Cooking with Arrowroot Powder Tuesday, June 10 2014
Not all thickening agents are created equal. Obviously flour is a no-no for anyone on a gluten-free diet, and most of the corn grown in the United States is genetically modified, making the use of cornstarch a murky landscape. When prioritizing healthy, mindful cooking, we recommend turning to arrowroot powder as your go-to thickening agent.
Arrowroot originates from the Maranta arundinacea plant, native to the tropics of South America. It is an easily digested starch that is sold as a fine white powder used both for baking and thickening soups, stews and dessert sauces. Both corn and gluten-free, arrowroot makes an excellent alternative to cornstarch or a roux.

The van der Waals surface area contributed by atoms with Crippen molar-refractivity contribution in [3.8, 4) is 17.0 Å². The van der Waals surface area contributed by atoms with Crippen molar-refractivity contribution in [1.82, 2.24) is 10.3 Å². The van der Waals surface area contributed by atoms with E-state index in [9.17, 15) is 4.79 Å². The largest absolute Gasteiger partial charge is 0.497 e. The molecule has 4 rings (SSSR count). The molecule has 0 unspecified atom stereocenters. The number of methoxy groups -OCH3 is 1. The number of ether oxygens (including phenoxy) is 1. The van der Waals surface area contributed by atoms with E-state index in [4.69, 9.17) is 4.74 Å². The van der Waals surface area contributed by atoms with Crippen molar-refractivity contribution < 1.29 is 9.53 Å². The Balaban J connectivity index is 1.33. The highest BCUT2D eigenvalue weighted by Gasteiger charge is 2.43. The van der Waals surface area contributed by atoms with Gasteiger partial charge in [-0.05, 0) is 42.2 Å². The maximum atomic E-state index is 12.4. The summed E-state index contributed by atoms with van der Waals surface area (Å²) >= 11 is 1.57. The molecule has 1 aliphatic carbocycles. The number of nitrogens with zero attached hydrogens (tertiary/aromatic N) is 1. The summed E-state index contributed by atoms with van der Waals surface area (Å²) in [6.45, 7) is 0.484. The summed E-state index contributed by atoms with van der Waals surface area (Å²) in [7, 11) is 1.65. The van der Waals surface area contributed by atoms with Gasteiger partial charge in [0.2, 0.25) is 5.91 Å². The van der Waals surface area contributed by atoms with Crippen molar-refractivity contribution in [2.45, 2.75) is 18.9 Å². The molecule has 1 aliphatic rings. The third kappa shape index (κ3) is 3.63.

When cooking with arrowroot, substitute 1 teaspoon of it for ½ tablespoon of cornstarch or 1 tablespoon of flour. Mix with an equal amount of cold water, then whisk the slurry into your liquid.
Arrowroot can be overheated easily, which destroys its thickening ability. Cook lightly and add during the final stages of cooking for best results. Conveniently, it requires little time to eliminate its starchy flavor.
Arrowroot tolerates acidic ingredients and freezes well, but it doesn’t play nicely with dairy. Note that it also imparts a shiny gloss to food, which lends itself beautifully to puddings and dessert sauces (but not necessarily meat sauces).
How do you use arrowroot? Share with us in the comments below!